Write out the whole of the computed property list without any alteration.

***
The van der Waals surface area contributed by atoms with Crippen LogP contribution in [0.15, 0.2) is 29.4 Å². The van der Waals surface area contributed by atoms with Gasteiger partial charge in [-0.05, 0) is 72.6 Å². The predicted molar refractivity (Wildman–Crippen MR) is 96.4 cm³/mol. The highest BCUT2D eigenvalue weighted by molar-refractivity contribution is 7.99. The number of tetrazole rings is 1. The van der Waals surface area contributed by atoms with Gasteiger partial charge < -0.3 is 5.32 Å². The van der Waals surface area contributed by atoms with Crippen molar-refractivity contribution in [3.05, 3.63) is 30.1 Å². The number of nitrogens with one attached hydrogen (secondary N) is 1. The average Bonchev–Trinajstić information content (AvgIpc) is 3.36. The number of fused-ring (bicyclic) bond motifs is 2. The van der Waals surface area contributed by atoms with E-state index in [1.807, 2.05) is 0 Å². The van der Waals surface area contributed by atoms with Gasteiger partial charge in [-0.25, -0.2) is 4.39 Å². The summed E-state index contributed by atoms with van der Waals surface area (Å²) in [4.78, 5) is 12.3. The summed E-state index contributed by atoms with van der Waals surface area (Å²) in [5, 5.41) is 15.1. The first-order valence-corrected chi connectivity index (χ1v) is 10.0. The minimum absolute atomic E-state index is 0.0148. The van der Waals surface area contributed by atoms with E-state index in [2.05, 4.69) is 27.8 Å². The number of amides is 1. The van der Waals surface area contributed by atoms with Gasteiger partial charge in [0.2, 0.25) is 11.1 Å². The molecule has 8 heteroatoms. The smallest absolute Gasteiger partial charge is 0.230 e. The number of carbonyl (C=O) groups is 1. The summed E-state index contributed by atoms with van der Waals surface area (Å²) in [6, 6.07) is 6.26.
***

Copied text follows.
The van der Waals surface area contributed by atoms with Crippen LogP contribution in [0.15, 0.2) is 29.4 Å². The van der Waals surface area contributed by atoms with Gasteiger partial charge in [-0.05, 0) is 72.6 Å². The predicted molar refractivity (Wildman–Crippen MR) is 96.4 cm³/mol. The highest BCUT2D eigenvalue weighted by molar-refractivity contribution is 7.99. The number of tetrazole rings is 1. The van der Waals surface area contributed by atoms with Gasteiger partial charge < -0.3 is 5.32 Å². The van der Waals surface area contributed by atoms with Crippen molar-refractivity contribution in [3.05, 3.63) is 30.1 Å². The number of nitrogens with one attached hydrogen (secondary N) is 1. The average Bonchev–Trinajstić information content (AvgIpc) is 3.36. The number of fused-ring (bicyclic) bond motifs is 2. The van der Waals surface area contributed by atoms with E-state index in [1.807, 2.05) is 0 Å². The van der Waals surface area contributed by atoms with Gasteiger partial charge in [-0.25, -0.2) is 4.39 Å². The summed E-state index contributed by atoms with van der Waals surface area (Å²) in [4.78, 5) is 12.3. The summed E-state index contributed by atoms with van der Waals surface area (Å²) in [5, 5.41) is 15.1. The first-order valence-corrected chi connectivity index (χ1v) is 10.0. The minimum absolute atomic E-state index is 0.0148. The van der Waals surface area contributed by atoms with E-state index in [2.05, 4.69) is 27.8 Å². The number of amides is 1. The van der Waals surface area contributed by atoms with Gasteiger partial charge in [0.2, 0.25) is 11.1 Å². The molecule has 8 heteroatoms. The smallest absolute Gasteiger partial charge is 0.230 e. The number of carbonyl (C=O) groups is 1. The summed E-state index contributed by atoms with van der Waals surface area (Å²) in [6, 6.07) is 6.26.